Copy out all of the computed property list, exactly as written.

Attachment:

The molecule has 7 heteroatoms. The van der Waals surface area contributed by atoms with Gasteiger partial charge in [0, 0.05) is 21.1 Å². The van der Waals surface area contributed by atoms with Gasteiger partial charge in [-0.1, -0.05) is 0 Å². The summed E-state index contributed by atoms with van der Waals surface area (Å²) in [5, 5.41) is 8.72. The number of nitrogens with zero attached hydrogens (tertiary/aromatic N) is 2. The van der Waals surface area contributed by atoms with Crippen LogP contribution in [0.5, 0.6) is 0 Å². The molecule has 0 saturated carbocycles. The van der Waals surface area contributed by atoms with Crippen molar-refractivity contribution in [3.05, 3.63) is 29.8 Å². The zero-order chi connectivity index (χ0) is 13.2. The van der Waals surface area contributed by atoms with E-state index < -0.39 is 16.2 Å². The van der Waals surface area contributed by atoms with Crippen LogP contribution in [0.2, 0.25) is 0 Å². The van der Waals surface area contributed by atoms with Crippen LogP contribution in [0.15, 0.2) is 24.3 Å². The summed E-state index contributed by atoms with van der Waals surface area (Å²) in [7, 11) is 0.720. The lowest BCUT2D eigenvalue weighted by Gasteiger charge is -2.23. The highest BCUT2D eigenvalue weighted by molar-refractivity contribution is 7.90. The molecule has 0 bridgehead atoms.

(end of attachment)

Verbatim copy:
The molecule has 7 heteroatoms. The van der Waals surface area contributed by atoms with Gasteiger partial charge in [0, 0.05) is 21.1 Å². The van der Waals surface area contributed by atoms with Gasteiger partial charge in [-0.1, -0.05) is 0 Å². The summed E-state index contributed by atoms with van der Waals surface area (Å²) in [5, 5.41) is 8.72. The number of nitrogens with zero attached hydrogens (tertiary/aromatic N) is 2. The van der Waals surface area contributed by atoms with Crippen LogP contribution in [0.5, 0.6) is 0 Å². The molecule has 0 saturated carbocycles. The van der Waals surface area contributed by atoms with Crippen molar-refractivity contribution in [3.05, 3.63) is 29.8 Å². The zero-order chi connectivity index (χ0) is 13.2. The van der Waals surface area contributed by atoms with E-state index < -0.39 is 16.2 Å². The van der Waals surface area contributed by atoms with Crippen LogP contribution in [0.2, 0.25) is 0 Å². The van der Waals surface area contributed by atoms with Crippen LogP contribution in [0.15, 0.2) is 24.3 Å². The summed E-state index contributed by atoms with van der Waals surface area (Å²) in [7, 11) is 0.720. The lowest BCUT2D eigenvalue weighted by Gasteiger charge is -2.23. The highest BCUT2D eigenvalue weighted by molar-refractivity contribution is 7.90. The molecule has 0 bridgehead atoms.